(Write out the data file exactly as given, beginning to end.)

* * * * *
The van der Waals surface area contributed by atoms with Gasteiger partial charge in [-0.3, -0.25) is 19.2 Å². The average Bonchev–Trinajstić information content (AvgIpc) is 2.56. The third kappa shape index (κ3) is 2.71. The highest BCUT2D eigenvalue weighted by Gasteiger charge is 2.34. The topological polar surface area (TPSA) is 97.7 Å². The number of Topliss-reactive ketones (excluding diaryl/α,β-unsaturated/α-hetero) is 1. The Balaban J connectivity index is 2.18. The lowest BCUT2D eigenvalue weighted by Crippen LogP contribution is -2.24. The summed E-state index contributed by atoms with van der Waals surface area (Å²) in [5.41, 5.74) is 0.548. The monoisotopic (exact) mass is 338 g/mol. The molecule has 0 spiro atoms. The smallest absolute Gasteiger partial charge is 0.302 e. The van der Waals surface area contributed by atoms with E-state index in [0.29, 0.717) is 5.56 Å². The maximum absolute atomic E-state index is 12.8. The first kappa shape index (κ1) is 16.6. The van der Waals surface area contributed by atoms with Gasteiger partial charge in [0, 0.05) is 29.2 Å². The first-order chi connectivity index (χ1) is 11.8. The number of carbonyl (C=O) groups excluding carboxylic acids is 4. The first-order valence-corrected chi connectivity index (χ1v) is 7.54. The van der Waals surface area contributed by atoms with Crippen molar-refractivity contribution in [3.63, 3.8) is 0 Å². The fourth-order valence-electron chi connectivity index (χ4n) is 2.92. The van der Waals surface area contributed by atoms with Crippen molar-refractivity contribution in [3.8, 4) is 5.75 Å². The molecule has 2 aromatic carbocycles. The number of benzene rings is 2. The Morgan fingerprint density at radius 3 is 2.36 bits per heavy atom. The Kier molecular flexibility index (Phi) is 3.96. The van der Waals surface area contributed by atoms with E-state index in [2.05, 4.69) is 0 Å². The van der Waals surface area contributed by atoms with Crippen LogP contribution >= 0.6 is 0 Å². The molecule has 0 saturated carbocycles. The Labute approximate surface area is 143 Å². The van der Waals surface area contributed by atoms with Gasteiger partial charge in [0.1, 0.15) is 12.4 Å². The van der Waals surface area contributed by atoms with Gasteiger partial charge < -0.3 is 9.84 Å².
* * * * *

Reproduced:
The van der Waals surface area contributed by atoms with Gasteiger partial charge in [-0.3, -0.25) is 19.2 Å². The average Bonchev–Trinajstić information content (AvgIpc) is 2.56. The third kappa shape index (κ3) is 2.71. The highest BCUT2D eigenvalue weighted by Gasteiger charge is 2.34. The topological polar surface area (TPSA) is 97.7 Å². The number of Topliss-reactive ketones (excluding diaryl/α,β-unsaturated/α-hetero) is 1. The Balaban J connectivity index is 2.18. The lowest BCUT2D eigenvalue weighted by Crippen LogP contribution is -2.24. The summed E-state index contributed by atoms with van der Waals surface area (Å²) in [5.41, 5.74) is 0.548. The monoisotopic (exact) mass is 338 g/mol. The molecule has 0 spiro atoms. The smallest absolute Gasteiger partial charge is 0.302 e. The van der Waals surface area contributed by atoms with E-state index in [0.29, 0.717) is 5.56 Å². The maximum absolute atomic E-state index is 12.8. The first kappa shape index (κ1) is 16.6. The van der Waals surface area contributed by atoms with Gasteiger partial charge in [0, 0.05) is 29.2 Å². The first-order chi connectivity index (χ1) is 11.8. The number of carbonyl (C=O) groups excluding carboxylic acids is 4. The first-order valence-corrected chi connectivity index (χ1v) is 7.54. The van der Waals surface area contributed by atoms with Crippen molar-refractivity contribution in [3.63, 3.8) is 0 Å². The fourth-order valence-electron chi connectivity index (χ4n) is 2.92. The van der Waals surface area contributed by atoms with Crippen molar-refractivity contribution in [3.8, 4) is 5.75 Å². The molecule has 2 aromatic carbocycles. The number of benzene rings is 2. The Morgan fingerprint density at radius 3 is 2.36 bits per heavy atom. The Kier molecular flexibility index (Phi) is 3.96. The van der Waals surface area contributed by atoms with E-state index in [2.05, 4.69) is 0 Å². The van der Waals surface area contributed by atoms with Crippen LogP contribution >= 0.6 is 0 Å². The molecule has 0 saturated carbocycles. The Labute approximate surface area is 143 Å². The van der Waals surface area contributed by atoms with Gasteiger partial charge in [0.1, 0.15) is 12.4 Å². The van der Waals surface area contributed by atoms with Gasteiger partial charge < -0.3 is 9.84 Å².